Faced with second wave, Europe tightens virus measures
Fresh outbreaks of the coronavirus have led several European states to tighten measures as they scramble to prevent its spread.
Here is an overview of recent developments, which include localised lockdowns and the obligation to wear face masks among others:
The almost four million residents of Spain's second city Barcelona were from July 17 urged to stay at home by the Catalan regional government, unless absolutely necessary, after a rise in coronavirus cases.
The regional government also ordered the closure of cinemas, theatres and nightclubs and banned gatherings of more than 10 people in the coastal city. Restaurants will have to limit capacity to one-half the usual amount.
Since July 15, residents have been told to stay home in an area in and around the Catalan city of Lerida, a measure affecting around 250,000 people.
Faced with a resurgence of infections many Spanish regions, including Catalonia, have tightened the requirement to wear masks which have to be worn at all times in the street and in enclosed spaces.
Lockdown at home has been in place since July 1 for 700,000 inhabitants in the Lisbon region.
The measures, which affect some 20 neighbourhoods, have been extended at least until the end of July.
On June 30 the central city of Leicester began a localised two-week lockdown with non-essential shops shutting. The restrictions have now been partially eased ahead of a review in two weeks. Facemasks—already compulsory in Scotland—will also become so in all shops and supermarkets in England from July 24.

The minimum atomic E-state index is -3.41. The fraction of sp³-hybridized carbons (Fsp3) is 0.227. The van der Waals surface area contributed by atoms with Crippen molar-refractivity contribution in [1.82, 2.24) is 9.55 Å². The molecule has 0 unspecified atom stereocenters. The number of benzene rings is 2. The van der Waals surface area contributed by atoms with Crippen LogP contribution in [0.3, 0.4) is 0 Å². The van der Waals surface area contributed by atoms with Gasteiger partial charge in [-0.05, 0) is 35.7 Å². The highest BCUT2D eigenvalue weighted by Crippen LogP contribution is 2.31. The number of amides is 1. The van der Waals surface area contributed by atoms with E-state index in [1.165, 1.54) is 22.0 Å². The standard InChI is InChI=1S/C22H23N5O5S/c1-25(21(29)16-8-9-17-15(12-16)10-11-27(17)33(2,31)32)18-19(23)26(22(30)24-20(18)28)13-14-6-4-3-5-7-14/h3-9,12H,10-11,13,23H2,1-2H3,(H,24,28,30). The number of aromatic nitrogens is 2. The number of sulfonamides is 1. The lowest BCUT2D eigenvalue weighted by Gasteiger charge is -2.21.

On July 17, Prime Minister Boris Johnson said Britain could return to normality by Christmas, as he sketched out a timetable for easing the remaining lockdown measures in England.
Having planned to open bars fully from July 13 that decision is now pushed back to August 10 after a resurgence of cases. Gatherings are limited to 50 people indoors and 200 outdoors while wearing masks in shops will be compulsory.
Wearing masks in all indoor establishments open to the public will be obligatory from next week. Indoor mask-wearing became compulsory with immediate effect already on July 16 in Mayenne, northern France, where an outbreak hotspot has been noted.
Wearing a mask—already required on public transport—was made compulsory from July 11 for all aged 12 and above in enclosed public spaces including shops, cinemas, libraries and places of worship as cases rise slightly.
Despite the country being less affected by the pandemic than many of its neighbours, Germany's federal and regional governments have agreed on tougher, more targeted lockdown measures to contain local outbreaks and ward off the threat of a second coronavirus wave, including a ban on travel "in and out of the affected areas."
Hungary's government on July 12 said it was barring travel from South America, Africa, most of Asia, and restricting entry from several European countries after worldwide spikes in coronavirus cases.
© 2020 AFP